Doctors in England are seeing patients whose health problems appear to be linked to the cost of living crisis.
Some people ignore health issues because putting food on the table is a priority, a doctor has said.
A doctor says a patient deliberately injured his face after an unpaid bill ‘tipped him off’.
Some doctors in England say the toll of this year’s cost of living crisis has shown up in the health problems facing some of their patients.
The COVID-19 pandemic and the war in Ukraine have contributed to global inflation, pushing up food prices, energy bills and other basics. As a result, many people struggle to feed their families and heat their homes.
Dr Hina Shahid, a GP in London, told Insider she had seen an increase in the number of patients seeking medical help over the past two years, but it had become “much more acute” over the past 12 last months.
Shahid said people might come to see her due to mental illness or other medical issues, but “digging deeper, it turns out a lot of it is rooted in the stress of the cost of life, payment of bills and debts”.
Old people turn off the heating
One group most at risk are the elderly, according to Shahid, who runs a clinic that cares for them. Even last year – when UK energy bills were generally cheaper than they are now – she saw plenty of older patients who didn’t turn on the heating. A man developed a serious lung infection because he lived in a cold, damp apartment, she said.
“If people don’t live in good conditions, that’s the biggest health risk they can face,” Shahid said.
When patients arrive, they may express a mixture of anger, frustration, depression and helplessness, Shahid said. “It really scares me what’s going to happen in the future when we have these energy price hikes.”
“The Pressure of Life”
Dr Bob Gill, a GP in the county of Kent in south-east England, agreed he had seen an increase in the number of patients struggling because of their financial situation. Usually they’ve felt a mood difference or felt tired and want a medical explanation, he told Insider.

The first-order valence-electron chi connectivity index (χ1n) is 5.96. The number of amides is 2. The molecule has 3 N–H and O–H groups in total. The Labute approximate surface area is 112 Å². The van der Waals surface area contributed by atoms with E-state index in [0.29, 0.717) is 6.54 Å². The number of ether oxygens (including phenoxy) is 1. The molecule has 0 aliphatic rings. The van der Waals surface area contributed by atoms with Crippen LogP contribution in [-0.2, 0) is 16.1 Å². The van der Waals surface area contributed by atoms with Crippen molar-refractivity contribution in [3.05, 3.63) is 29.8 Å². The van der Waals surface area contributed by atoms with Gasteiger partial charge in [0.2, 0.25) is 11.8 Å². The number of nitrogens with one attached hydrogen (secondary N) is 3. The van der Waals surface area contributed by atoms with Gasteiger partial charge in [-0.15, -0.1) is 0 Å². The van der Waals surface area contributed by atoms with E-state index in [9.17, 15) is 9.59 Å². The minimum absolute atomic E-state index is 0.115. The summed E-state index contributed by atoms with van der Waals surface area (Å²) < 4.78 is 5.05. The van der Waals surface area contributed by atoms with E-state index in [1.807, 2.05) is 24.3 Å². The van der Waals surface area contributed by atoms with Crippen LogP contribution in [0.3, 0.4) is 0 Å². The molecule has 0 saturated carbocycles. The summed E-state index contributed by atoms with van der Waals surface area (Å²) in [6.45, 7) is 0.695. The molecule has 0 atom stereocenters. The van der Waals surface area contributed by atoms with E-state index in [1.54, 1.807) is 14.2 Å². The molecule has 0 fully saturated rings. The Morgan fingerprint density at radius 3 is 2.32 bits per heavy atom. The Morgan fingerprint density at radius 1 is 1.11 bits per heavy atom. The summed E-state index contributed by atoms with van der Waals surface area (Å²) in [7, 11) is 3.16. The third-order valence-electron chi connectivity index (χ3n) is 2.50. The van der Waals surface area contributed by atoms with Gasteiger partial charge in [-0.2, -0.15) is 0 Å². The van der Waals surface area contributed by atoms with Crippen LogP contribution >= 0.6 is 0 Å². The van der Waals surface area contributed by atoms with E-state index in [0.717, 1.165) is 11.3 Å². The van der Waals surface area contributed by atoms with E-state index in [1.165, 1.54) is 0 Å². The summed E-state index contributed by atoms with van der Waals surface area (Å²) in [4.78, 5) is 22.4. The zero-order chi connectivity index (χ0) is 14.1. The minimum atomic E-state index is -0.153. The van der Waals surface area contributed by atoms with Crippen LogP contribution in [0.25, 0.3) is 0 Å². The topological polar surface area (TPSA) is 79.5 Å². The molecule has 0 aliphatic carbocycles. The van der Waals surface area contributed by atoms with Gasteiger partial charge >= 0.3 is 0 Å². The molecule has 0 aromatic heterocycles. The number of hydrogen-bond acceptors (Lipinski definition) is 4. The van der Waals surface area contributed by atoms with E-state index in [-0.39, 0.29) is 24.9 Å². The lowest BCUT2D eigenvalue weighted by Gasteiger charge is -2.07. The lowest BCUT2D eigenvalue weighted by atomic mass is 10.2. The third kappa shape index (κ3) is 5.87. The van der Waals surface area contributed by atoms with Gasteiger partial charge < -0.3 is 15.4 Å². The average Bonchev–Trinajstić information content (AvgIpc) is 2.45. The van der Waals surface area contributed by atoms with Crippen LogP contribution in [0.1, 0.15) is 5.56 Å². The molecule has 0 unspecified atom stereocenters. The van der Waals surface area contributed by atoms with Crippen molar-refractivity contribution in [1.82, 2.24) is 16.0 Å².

“They don’t want to admit to themselves that it’s the pressure of life that gets to them,” he said.
People end up looking for antidepressants or sedatives to help them deal with the pressure, Gill said. A patient, who was self-employed, presented with self-inflicted facial injuries after an unpaid bill “tipped him over”, he said.
Gill said in his experience, men were less likely to make doctor’s appointments, which he attributed to pressure not to recognize a need for help.
“There’s this element where we’re all told to be resilient,” he said. “What it ends up saying, well, it’s not society, it’s not external issues, it’s because you’re not resilient. So you’re internalizing some of the turmoil more and you don’t ask for help.”
Health swept under the rug
In some cases, the stress caused by the cost of living crisis has taken people’s attention away from their health.
“Some households won’t even think of health as an issue because they have to think about putting food on the table or how they’re going to pay their rent, and so that takes precedence,” Shahid said, adding that preventable health issues “are rubbing under the rug because it’s not a priority.”
Those issues that were “left to brew” will become “a state of crisis or complication” later, she said.
Therapists are not cheap
Frances Trussell, a therapist in the UK, told Insider she hasn’t had an increase in clients with cost of living issues. She suspects the reason is that the most financially troubled people could not afford the services of a therapist.
“Anxiety about the cost of living will impact many members of the population, as it triggers one of our basic fears of ‘not having enough,'” Trussell said.
Shahid said GPs were often the ‘first port of call’ for many patients who didn’t know where to turn, while Gill said paying £40 an hour for a therapist would be the ‘last something they were thinking about.”
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